Welcome to Day #10 of the On Duck Pond Blog Tour!
To celebrate the release of On Duck Pond by Jane Yolen and illustrated by Bob Marstall (4/11/17), blogs across the web are featuring exclusive content from Jane and Bob, plus 10 chances to win a set of On Bird Hill and On Duck Pond !
by Bob Marstall
My entire process for illustrating pages 22-23 of “On Duck Pond” Jane Yolen’s text for this two-page spread:
The heron left her nest and limb, Trout returned to quiet pools,
Turtles found new routes to swim. Their fingerlings in careful schools.
Thumbnail (1”x2.5”) for pages 22-23
Thumbnail sketching forces the artist to be quick and concise – no room for detail, just get the visual concept down! It’s also critical for quickly establishing the overall “flow” of the book. It’s like a 100-page storyboard for a movie – except for a 32-page picture book, it’s all on one page. In this example, my initial response was to feature the turtle and the fish in the foreground and, in the middle-distance, show a heron flying in from the left.
1st full-size (9”x22”) sketch
By the time I got around to doing this full-size sketch (above), I had done several others – and a better sense of the “feel” of the book had emerged. This led to a number of changes to many of the thumbnails, including p22-23. There are still turtles and fish in the new version, and there is still a middle-distance – but besides adding the generic trees and the hills beyond them, the main change was moving the heron to the foreground and quadrupling its size, so that it now dominated the left page. The thumbnail version was OK but rather bland: everything was spread out pretty evenly; the new version felt more dramatic, with the heron now leading the viewer into the scene.
I became unhappy with the heron itself: it felt clunky, plus the reference was terrible (almost completely dark). Luckily, I found a couple of references that were livelier and a lot clearer, so I erased the first heron and drew this one in the same background. So far, so good…
A bit further down the road, the publisher asked for as many spreads with color as possible (for early-reviewer peeks). At that point, all the finished pencil drawings were already on good watercolor paper, ready to go, and I was able to, relatively quickly, complete four watercolor paintings. As it happened, I had a little extra time, so I decided to try to add color to one of the scanned spreads (pages 22-23) using Photoshop (which is the technique that I had used for all of “On Bird Hill”). I began with the heron, as shown below – but, as it turned out, I didn’t have enough time to do the background.
To make the best of the situation, I added it to the pencil drawing, below, and off it went to the reviewers.
Below is the finished watercolor painting. The primary and secondary feathers had ended up being a little (ok, a lot) darker, relative to the rest of the wing and back feathers, than I (or nature) had intended, but I brilliantly rationalized that it was just a peculiarity of the early morning light. The bird experts at the Cornell Lab of Ornithology had the more righteous view, however: accuracy.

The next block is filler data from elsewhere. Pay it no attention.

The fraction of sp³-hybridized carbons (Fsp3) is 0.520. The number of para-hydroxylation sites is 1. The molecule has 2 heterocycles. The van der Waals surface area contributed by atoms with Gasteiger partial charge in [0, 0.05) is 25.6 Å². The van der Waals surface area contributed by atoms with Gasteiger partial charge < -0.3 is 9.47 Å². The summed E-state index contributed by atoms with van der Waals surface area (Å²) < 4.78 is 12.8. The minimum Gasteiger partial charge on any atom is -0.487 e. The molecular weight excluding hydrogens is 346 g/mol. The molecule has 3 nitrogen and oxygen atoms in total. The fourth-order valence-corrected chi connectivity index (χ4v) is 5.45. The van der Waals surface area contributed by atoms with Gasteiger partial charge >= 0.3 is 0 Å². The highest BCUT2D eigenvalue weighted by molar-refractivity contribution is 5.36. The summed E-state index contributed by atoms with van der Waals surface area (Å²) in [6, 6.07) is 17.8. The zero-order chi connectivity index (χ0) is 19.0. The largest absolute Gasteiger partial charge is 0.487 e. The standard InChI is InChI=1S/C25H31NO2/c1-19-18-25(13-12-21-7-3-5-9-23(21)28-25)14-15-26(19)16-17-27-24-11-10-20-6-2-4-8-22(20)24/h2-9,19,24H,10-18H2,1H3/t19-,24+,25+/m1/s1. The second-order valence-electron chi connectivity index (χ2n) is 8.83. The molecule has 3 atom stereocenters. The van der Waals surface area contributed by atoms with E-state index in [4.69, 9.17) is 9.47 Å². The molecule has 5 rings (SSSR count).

So… I could’ve conceivably fixed the problem by going back into the original painting and “lifting” the dark blue watercolor by repeatedly wetting and blotting just those areas – which took some time and might not work…
OR, given the pressing deadline, I could easily and quickly fix it by using the handy Photoshop overlay that, conveniently, already existed – and this is what ended up being used in the book:
I guess that the fix did the job, since the reviews were great and Booklist gave it a star. Off to a good start…
Today is the last day of the tour! Be sure to stop by the blogs below for more chances to win!
Blog Tour Schedule:
April 11th – Mrs. Mommy BookNerd
April 12th – Foodie Bibliophile in Wanderlust
April 13th – Late Bloomer’s Book Blog
April 14th – Mundie Kids
From award-winning and NY Times bestselling children’s author of more than 350 books, Jane Yolen, and award-winning illustrator, Bob Marstall, On Duck Pond is the first sequel to the acclaimed On Bird Hill, which launched the children’s picture book series written for the esteemed Cornell Lab of Ornithology, the world authority on birds.In On Bird Hill, Yolen and Marstall took readers on a surreal journey with a boy and his dog, as they stopped, looked, and noticed things along their path—ultimately discovering the miracle of the birth of a baby bird. On Duck Pond continues the journey of the boy and dog story, this time in a new place—a serene pond, filled with birds, frogs, turtles and other creatures going about their quiet business. Their intrusion stirs the pond into a cacophony of activity, reaching climactic chaos, before slowly settling back to it’s quiet equilibrium.
This beautiful and enchanting sequel is sure to delight On Bird Hill fans and millions of readers and fans of Jane’s popular classics.
About the Author: Jane Yolen has authored more than 350 books, including the Caldecott-winning Owl Moon, which every budding young ornithologist owns, You Nest Here With Me, which is a popular new favorite, and the New York Times bestselling series How Do Dinosaurs. Jane Yolen’s books have been translated into over 20 languages and are popular around the world.
Janes husband, David Stemple, was both a well known bird recordist and a professor of computer science and he taught the entire family how to identify birds. Many of Jane’s books are about wildlife subjects, especially the winged kind. Jane lives in Hatfield, MA. Visit her online at janeyolen.com.